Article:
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OSS, The Secret History of America's First Central Intelligence Agency

R Harris Smith

57 ratings by Goodreads
ISBN 10: 0520020235 / ISBN 13: 9780520020238
Published by University of California Press, Berkeley, CA, 1972
Condition: Fine Hardcover
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OSS, The Secret History of America's First Central Intelligence Agency by R Harris Smith. Published by University of California Press, Berkeley, CA, 1972. 1st Edition. Hardbound, no DJ. Size 8vo. Condition: Fine. Back cover stained. Orig book owner wrote note 'Back cover defective' inside front cover. 458 Pgs. ISBN 0520020235. LCCN 73-153553. Political history of the CIA's organizational forebear, the wartime Office of Strategic Services. Description text copyright 2000 BooksForComfort. Item ID 2256. Bookseller Inventory # 2256

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Bibliographic Details

Title: OSS, The Secret History of America's First ...

Publisher: University of California Press, Berkeley, CA

Publication Date: 1972

Binding: Hardback

Book Condition:Fine

Edition: 1st edition.

Book Type: book

About this title

Synopsis:

“The best book about America’s first modern secret service.”
--Washington Post Book World

In the months before World War II, FDR prepared the country for conflict with Germany and Japan by reshuffling various government agencies to create the Office of Strategic Services--America’s first intelligence agency and the direct precursor to the CIA. When he charged William (“Wild Bill”) Donovan, a successful Wall Street lawyer and Wilkie Republican, to head up the office, the die was set for some of the most fantastic and fascinating operations the U.S. government has ever conducted. Author Richard Harris Smith, himself an ex-CIA hand, documents the controversial agency from its conception as a spin-off of the Office of the Coordinator for Information to its demise under Harry Truman and reconfiguration as the CIA.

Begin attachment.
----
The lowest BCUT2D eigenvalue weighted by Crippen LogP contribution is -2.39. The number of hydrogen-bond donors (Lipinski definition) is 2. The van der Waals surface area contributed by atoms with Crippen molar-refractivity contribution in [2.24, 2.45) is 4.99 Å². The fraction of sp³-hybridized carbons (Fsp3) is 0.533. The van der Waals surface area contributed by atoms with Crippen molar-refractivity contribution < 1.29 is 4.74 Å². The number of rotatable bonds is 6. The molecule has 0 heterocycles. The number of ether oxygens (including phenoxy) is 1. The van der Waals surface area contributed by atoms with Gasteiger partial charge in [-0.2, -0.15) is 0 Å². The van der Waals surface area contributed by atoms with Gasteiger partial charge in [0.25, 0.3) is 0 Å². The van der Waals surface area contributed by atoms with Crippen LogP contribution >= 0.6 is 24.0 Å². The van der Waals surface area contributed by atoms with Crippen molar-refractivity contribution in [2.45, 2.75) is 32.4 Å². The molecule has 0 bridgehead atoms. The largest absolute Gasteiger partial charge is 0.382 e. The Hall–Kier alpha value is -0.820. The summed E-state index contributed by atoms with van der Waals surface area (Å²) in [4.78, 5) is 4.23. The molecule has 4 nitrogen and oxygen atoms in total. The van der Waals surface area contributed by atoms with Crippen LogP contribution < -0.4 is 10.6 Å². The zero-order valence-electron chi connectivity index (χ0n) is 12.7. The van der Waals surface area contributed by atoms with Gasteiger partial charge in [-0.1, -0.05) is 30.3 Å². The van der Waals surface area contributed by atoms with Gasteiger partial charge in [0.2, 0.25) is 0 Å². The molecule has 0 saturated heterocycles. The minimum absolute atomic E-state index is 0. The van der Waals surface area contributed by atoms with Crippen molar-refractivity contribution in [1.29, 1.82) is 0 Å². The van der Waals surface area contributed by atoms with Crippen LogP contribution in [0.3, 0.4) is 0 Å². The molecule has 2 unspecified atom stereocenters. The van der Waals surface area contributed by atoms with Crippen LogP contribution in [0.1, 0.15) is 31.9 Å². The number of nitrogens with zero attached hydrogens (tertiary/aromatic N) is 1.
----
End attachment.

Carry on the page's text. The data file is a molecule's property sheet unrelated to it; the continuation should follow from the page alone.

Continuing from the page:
During his tenure, Donovan oversaw a chaotic cast of some ten thousand agents drawn from the most conservative financial scions to the country’s most idealistic New Deal true believers. Together they usurped the roles of government agencies both foreign and domestic, concocted unbelievably complicated conspiracies, and fought the good fight against the Axis powers of Germany and Japan. For example, when OSS operatives stole vital military codebooks from the Japanese embassy in Portugal, the operation was considered a success. But the success turned into a flop as the Japanese discovered what had happened, and hastily
changed a code that had already been decrypted by the U.S. Navy.
Colorful personalities and truly priceless anecdotes abound in what may
arguably be called the most authoritative work on the subject.

From the Back Cover:

In the months before World War II, FDR prepared the country for conflict with Germany and Japan by reshuffling various government agencies to create the Office of Strategic Services-America's first intelligence agency and the direct precursor to the CIA. When he charged William ("Wild Bill") Donovan, a successful Wall Street lawyer and Willkie Republican, to head up the office, the stage was set for some of the most fantastic and fascinating operations the U.S. government has ever conducted. Author Richard Harris Smith, himself an ex-CIA hand, documents the controversial agency from its conception as a spin-off of the Office of the Coordinator for Information to its demise under Harry Truman and reconfiguration as the CIA.
During his tenure, Donovan oversaw a chaotic cast of some ten thousand agents drawn from the most conservative financial scions to the country's most idealistic New Deal true believers. Together they usurped the roles of government agencies both foreign and domestic, concocted unbelievably complicated conspiracies, and fought the good fight against the Axis powers of Germany and Japan. For example, when OSS operatives stole vital military codebooks from the Japanese embassy in Portugal, the operation was considered a success. But the success turned into a flop as the Japanese discovered what had happened, and hastily changed a code that had already been decrypted by the U.S. Navy.
Colorful personalities and truly priceless anecdotes abound in what may arguably be called the most authoritative work on the subject.

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